teach that when the overpowering attraction is no longer there,
love has gone, and there is no reason to stay together [so it is
time to move on to the next fling].
Such love without commitment is more accurately called
infatuation. Infatuation, however, is fickle, and to build a
relationship on it is like building your house on a foundation
of sand. True love is a decision, a commitment, and an unselfish
loyalty that endures, whatever the circumstance life may bring
to the couple.
Media fantasy pulls families apart.
The last factor is judicial facility.
“Divorce is such a convenient escape hatch that it seems
to offer an easy answer—we may be ready to walk away when all
our needs are not met.
Consciously or unconsciously, we have transformed the
marriage vows from 'as long as we both shall live' to 'as long
as we both shall love'.
And this is further facilitated by our quick court system
and easy divorce laws. One website noted: “[The divorce] rates
saw a spike around the advent of 'no-fault divorce' laws.
Divorce ... prior to 1983 was only possible through a
long legal process in which one spouse had to prove the fault
(usually, adultery) of the other to a court of law. This long
process, combined with social and economic pressures ... kept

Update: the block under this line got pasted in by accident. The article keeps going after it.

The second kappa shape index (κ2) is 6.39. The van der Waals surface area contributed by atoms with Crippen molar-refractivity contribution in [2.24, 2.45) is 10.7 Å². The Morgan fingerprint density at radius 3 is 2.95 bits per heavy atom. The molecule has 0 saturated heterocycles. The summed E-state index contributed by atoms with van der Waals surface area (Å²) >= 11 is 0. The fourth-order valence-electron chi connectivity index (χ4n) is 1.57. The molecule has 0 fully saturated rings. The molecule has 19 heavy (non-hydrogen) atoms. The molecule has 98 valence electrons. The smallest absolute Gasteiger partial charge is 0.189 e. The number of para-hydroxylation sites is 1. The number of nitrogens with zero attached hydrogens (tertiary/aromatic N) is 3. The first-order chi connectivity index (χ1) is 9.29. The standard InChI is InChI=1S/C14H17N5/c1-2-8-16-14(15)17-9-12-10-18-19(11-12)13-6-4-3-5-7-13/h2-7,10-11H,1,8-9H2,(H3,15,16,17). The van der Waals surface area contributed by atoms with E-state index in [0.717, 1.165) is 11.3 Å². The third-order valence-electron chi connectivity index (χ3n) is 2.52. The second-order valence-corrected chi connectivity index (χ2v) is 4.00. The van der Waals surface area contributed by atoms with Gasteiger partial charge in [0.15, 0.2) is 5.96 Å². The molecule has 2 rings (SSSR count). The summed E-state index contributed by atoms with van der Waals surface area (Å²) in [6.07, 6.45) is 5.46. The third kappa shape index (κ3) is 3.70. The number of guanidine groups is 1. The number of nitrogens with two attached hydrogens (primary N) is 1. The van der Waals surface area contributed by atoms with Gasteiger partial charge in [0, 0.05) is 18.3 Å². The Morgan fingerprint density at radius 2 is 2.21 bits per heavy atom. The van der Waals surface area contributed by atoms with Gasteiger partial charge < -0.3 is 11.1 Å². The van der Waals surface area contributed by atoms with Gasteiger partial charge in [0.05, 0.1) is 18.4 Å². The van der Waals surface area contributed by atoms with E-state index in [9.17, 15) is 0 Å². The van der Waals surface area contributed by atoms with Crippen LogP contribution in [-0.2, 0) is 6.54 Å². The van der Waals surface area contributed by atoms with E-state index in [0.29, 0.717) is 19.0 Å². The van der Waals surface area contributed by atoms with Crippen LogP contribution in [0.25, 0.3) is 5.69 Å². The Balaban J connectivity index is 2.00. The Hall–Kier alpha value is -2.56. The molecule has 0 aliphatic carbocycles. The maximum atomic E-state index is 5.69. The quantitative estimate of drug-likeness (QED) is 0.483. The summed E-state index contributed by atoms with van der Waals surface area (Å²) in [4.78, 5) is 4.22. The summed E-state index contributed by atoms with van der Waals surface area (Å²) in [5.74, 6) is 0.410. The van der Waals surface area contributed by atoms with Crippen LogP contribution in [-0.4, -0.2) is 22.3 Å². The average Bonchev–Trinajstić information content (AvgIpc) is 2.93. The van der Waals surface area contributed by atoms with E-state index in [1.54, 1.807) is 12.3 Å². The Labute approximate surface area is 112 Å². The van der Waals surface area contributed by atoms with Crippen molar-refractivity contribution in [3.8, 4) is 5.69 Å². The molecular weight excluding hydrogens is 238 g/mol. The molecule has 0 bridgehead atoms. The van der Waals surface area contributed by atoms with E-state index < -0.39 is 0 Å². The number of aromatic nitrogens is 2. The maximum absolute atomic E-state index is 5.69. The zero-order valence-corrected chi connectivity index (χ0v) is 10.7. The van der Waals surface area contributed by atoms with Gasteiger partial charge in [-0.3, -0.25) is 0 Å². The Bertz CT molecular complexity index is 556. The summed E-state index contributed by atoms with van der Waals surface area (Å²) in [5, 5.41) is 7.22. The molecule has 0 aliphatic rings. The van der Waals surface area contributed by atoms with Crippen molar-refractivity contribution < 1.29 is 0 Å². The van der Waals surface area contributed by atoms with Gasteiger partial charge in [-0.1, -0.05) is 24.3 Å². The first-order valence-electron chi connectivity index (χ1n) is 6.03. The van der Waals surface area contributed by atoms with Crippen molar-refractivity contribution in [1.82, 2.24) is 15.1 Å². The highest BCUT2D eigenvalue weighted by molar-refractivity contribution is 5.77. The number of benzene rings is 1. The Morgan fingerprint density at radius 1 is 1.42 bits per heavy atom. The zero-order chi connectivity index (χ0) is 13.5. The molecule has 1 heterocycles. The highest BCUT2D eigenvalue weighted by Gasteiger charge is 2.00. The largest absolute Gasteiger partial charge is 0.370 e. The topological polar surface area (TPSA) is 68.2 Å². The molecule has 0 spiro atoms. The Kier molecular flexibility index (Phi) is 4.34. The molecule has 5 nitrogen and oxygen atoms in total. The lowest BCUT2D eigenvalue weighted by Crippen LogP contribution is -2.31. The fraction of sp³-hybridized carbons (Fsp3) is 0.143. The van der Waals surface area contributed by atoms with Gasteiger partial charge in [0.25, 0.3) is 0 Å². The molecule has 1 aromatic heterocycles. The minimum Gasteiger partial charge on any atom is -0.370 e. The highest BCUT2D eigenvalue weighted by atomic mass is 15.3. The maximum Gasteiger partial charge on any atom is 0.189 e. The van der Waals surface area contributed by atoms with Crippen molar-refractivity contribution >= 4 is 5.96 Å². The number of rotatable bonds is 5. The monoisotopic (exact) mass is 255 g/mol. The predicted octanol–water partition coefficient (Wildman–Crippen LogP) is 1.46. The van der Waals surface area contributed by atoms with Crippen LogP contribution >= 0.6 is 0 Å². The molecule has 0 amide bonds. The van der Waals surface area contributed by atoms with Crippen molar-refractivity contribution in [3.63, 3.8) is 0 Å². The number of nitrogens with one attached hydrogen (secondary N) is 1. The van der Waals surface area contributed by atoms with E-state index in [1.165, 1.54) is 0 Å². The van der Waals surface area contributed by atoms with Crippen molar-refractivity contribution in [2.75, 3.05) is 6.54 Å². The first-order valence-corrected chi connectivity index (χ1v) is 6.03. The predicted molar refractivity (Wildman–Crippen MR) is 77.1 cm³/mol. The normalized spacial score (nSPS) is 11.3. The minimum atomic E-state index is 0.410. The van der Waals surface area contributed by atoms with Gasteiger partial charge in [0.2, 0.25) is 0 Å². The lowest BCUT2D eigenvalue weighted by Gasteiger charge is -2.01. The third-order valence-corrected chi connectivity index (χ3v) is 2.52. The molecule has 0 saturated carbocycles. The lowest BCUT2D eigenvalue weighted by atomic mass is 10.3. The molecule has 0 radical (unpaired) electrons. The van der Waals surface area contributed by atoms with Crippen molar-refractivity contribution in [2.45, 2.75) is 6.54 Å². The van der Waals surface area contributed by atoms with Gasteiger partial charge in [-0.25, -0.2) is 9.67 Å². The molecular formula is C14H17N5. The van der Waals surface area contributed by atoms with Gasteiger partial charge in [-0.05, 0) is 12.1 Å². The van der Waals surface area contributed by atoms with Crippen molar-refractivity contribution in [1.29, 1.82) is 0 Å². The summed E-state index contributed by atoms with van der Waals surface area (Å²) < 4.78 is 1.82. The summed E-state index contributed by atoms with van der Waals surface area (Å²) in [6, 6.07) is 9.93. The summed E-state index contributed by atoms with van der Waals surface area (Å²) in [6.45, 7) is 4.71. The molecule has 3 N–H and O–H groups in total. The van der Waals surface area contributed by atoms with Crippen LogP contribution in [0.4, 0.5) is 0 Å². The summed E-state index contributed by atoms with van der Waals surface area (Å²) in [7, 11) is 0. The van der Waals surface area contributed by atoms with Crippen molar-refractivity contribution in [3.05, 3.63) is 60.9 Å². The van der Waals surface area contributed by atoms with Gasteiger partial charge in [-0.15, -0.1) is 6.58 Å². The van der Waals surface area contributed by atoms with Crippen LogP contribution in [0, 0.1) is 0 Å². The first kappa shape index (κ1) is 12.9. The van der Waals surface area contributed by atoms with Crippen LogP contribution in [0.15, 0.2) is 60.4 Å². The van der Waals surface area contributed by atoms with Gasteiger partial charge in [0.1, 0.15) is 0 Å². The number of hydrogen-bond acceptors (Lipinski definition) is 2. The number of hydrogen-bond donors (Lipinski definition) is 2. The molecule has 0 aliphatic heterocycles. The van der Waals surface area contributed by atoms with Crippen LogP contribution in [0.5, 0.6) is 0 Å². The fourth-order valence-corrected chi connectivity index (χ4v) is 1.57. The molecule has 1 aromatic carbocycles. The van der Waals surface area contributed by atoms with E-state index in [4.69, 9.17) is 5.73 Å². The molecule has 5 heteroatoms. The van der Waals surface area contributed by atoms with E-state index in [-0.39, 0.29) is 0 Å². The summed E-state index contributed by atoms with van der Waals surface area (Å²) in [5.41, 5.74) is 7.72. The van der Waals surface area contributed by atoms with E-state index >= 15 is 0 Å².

divorce rates low.
No-fault divorce made it easier for couples to split.
Spouses did not have to prove any wrong-doing, they
simply had to say that they wanted out, possibly wrangle over
possessions and child custody, and the state government would
consider the marriage over” (https://resourcesforhistory-teachers.wikispaces.com/page/code/USII.30).
According to the American Law and Economics Review of
2000, “women currently file slightly more than two-thirds of the
divorce cases in the U.S., and that figure jumps to 90% among
college-educated couples” (Brinig,
Margaret; Douglas W. Allen . "These Boots Are Made for
Walking: Why Most Divorce Filers are Women".
American Law and Economics Review
2 (1): 126–129).
Did you know that there's a website with this claim: “Do-it-yourself
Divorce Form: Your Divorce Documents Ready for
Filing in 1 Hour.
Your Completed Documents, Filing Instructions and Full Editing
Capabilities Without the Wait!
Make Unlimited Changes to Your Documents When You Need
Them. Total cost is
only $299 (Or 2 payments of $157).
This is a state-specific on-line divorce service which
includes 'Real Person' Customer Support by Phone and E-mail”
(Divorcemag.com). Isn't it amazing how judicial facility can so
easily pull us apart?
Having looked at negative, now let's turn our attention towards
the positive. What
are some factors that can help foster closeness? Let's look at
the family of John the Baptizer as a model where we find five
factors for closeness: priority, fidelity, unity, stability, and
identity. In Luke
1:13, we read: “But the angel said to Zacharias, for your
prayer is heard; and your wife Elizabeth will bear you a son,
and you will call his name John.”